Wednesday, January 29, 2014

Things are looking up in La Raya

On October 18th we wrote about the village of La Raya and the plight of Luzmila Valdera and her daughters. It was our hope that we could raise $1500 to build a house for her. We didn’t come close to that amount but, as it usually seems to happen, things worked out in the end. A local church group agreed to shore up the mud/cane walls of the house and replaced the roof with new galvanized metal. There are still some walls waiting for repair but rain no longer enters the house. With the reinforced walls the house should serve for a few more years.

We visited La Raya today to give the money and clothing we’d received to Luzmila. When we arrived Luzmila was not in the house but a few minutes later she and other workers who had been harvesting rice in nearby rice paddies returned to the village for the noon meal. Luzmila and her 9 year old daughter Ruth work in the rice paddies while 7 year old Romelia stays home to take care of 2 year old Ariana.

With the basic requirement for shelter taken care of we were able to help with other needs, and here I’d like to say a bit about the help we receive from fellow Chiclayanos. The people who help us are not wealthy. They have little themselves but do what they can to assist the very poor. For example Herlinda, who accompanied us today (on the right) was able to contribute a bag of rice and a blouse and skirt for Luzmila. And Herlinda knew of several other women who had an item or two of serviceable clothing. Maribel’s sister Magali contributed a few clothing items for the girls and shoes for Luzmila. One item from this person; another from someone else and before long these modest donations added up to three large bags of much needed clothing…a literal bonanza for this family. We very much appreciate the time, effort and items given from the heart by these people.

The furniture in the house consists of two tables and two bed frames. Thanks to Marco, Jim and others we were able to present Luzmila with $210. She indicated that she will purchase mattresses for the beds and stools so they finally have something to sit on. And there will be some money remaining for other needs. Another example where several modest donations added up to improved quality of life for a family with next to nothing.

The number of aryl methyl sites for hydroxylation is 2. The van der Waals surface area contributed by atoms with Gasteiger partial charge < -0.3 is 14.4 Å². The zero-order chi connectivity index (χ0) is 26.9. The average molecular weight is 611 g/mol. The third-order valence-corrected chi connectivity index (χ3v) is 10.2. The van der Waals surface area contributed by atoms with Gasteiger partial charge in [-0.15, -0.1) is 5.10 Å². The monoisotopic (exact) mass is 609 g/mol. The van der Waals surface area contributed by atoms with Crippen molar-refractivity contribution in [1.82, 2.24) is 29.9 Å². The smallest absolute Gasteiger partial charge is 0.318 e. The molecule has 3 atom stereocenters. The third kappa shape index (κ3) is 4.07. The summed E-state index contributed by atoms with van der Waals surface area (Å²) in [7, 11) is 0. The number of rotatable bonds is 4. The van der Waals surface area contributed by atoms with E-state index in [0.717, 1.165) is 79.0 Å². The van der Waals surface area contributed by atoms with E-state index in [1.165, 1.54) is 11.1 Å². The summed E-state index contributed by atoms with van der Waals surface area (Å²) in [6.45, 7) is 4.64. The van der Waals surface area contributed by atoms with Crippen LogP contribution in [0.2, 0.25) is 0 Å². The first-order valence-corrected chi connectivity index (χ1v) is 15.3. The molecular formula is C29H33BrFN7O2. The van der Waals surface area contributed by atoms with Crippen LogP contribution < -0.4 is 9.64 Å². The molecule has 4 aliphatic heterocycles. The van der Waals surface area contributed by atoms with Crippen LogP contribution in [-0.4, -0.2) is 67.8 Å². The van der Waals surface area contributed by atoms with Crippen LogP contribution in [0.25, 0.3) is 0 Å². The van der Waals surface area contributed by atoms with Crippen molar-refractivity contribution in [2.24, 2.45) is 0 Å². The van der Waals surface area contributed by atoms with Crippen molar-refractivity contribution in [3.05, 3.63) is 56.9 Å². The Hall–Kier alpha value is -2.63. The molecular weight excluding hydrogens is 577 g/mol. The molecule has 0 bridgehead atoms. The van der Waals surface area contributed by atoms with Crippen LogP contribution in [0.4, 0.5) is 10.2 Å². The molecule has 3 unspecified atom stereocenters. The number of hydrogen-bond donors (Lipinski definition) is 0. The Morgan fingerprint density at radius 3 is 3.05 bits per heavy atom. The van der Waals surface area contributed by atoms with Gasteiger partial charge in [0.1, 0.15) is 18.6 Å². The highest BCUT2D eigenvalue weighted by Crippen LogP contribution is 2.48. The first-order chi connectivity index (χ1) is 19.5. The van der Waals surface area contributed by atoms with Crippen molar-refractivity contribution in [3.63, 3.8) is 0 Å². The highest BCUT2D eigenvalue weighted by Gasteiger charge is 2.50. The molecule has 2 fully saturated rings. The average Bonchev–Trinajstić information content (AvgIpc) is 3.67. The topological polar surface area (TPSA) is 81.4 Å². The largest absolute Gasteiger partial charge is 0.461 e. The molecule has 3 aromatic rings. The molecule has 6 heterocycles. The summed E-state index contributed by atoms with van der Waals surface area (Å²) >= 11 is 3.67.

And thanks to Lander, Victor, Carmen and several others we were able to present a substantial amount of needed medicines to Doctor Corrales at the medical clinic. We didn’t have the vitamins she indicated were needed during our first visit, but all in all we didn’t do badly.

We would like to give Doctor Corrales the vitamins she asked for, and we would like to help Luzmila with school uniforms and supplies for her daughters Ruth and Romelia. If you’d like to help us do that please visit the Promesa Peru web page to donate.


Readers may remember that last March we wrote of Edith Fuentes and her difficulties. We’re still occasionally in touch with her. Her circumstances remain pretty much the same. Last December there was another hearing regarding possible work release for her husband. Two members of a three-judge panel voted no so he remains in prison. Edith’s attitude is good and she continues to keep her chin up while hoping and believing that tomorrow will be better. There’s always hope.


  1. I just came across your blog by chance. Our daughter has been living in Peru the last 6 months and will be there for another year. She is serving a mission for our church and was just transferred to Pimentel. It's exciting to learn about this beautiful country through her letters and blogs like yours. We hope to visit Peru when she is finished her mission. In the meantime, I will continue to learn more about Peru

  2. Welcome to our blog! Pimentel is not bad duty for your daughter. We know lots of folks there including a contingent of expats from the States.